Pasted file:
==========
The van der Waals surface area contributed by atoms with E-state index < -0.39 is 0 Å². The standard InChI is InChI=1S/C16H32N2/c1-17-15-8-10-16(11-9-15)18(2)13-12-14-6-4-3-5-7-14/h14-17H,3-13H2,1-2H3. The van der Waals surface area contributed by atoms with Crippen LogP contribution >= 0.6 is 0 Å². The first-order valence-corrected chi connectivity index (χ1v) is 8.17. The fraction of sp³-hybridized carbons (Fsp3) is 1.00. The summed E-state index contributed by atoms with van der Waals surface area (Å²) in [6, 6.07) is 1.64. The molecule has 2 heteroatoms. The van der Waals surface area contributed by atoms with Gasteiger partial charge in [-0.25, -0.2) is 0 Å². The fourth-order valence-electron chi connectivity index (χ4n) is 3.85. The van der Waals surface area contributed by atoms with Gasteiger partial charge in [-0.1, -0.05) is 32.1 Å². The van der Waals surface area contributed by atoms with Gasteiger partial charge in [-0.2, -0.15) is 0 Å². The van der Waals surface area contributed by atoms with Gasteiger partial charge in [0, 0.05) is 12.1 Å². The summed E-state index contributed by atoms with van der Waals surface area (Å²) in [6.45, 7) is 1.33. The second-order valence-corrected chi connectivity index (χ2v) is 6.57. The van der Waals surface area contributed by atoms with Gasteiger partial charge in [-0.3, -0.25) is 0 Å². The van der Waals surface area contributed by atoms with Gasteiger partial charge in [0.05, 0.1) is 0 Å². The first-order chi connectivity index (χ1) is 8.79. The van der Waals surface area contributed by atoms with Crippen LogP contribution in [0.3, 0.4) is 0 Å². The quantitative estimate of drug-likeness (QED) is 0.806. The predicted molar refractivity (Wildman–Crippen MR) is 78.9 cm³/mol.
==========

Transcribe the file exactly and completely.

The van der Waals surface area contributed by atoms with E-state index < -0.39 is 0 Å². The standard InChI is InChI=1S/C16H32N2/c1-17-15-8-10-16(11-9-15)18(2)13-12-14-6-4-3-5-7-14/h14-17H,3-13H2,1-2H3. The van der Waals surface area contributed by atoms with Crippen LogP contribution >= 0.6 is 0 Å². The first-order valence-corrected chi connectivity index (χ1v) is 8.17. The fraction of sp³-hybridized carbons (Fsp3) is 1.00. The summed E-state index contributed by atoms with van der Waals surface area (Å²) in [6, 6.07) is 1.64. The molecule has 2 heteroatoms. The van der Waals surface area contributed by atoms with Gasteiger partial charge in [-0.25, -0.2) is 0 Å². The fourth-order valence-electron chi connectivity index (χ4n) is 3.85. The van der Waals surface area contributed by atoms with Gasteiger partial charge in [-0.1, -0.05) is 32.1 Å². The van der Waals surface area contributed by atoms with Gasteiger partial charge in [-0.2, -0.15) is 0 Å². The van der Waals surface area contributed by atoms with Gasteiger partial charge in [0, 0.05) is 12.1 Å². The summed E-state index contributed by atoms with van der Waals surface area (Å²) in [6.45, 7) is 1.33. The second-order valence-corrected chi connectivity index (χ2v) is 6.57. The van der Waals surface area contributed by atoms with Gasteiger partial charge in [-0.3, -0.25) is 0 Å². The van der Waals surface area contributed by atoms with Gasteiger partial charge in [0.05, 0.1) is 0 Å². The first-order chi connectivity index (χ1) is 8.79. The van der Waals surface area contributed by atoms with Crippen LogP contribution in [0.3, 0.4) is 0 Å². The quantitative estimate of drug-likeness (QED) is 0.806. The predicted molar refractivity (Wildman–Crippen MR) is 78.9 cm³/mol.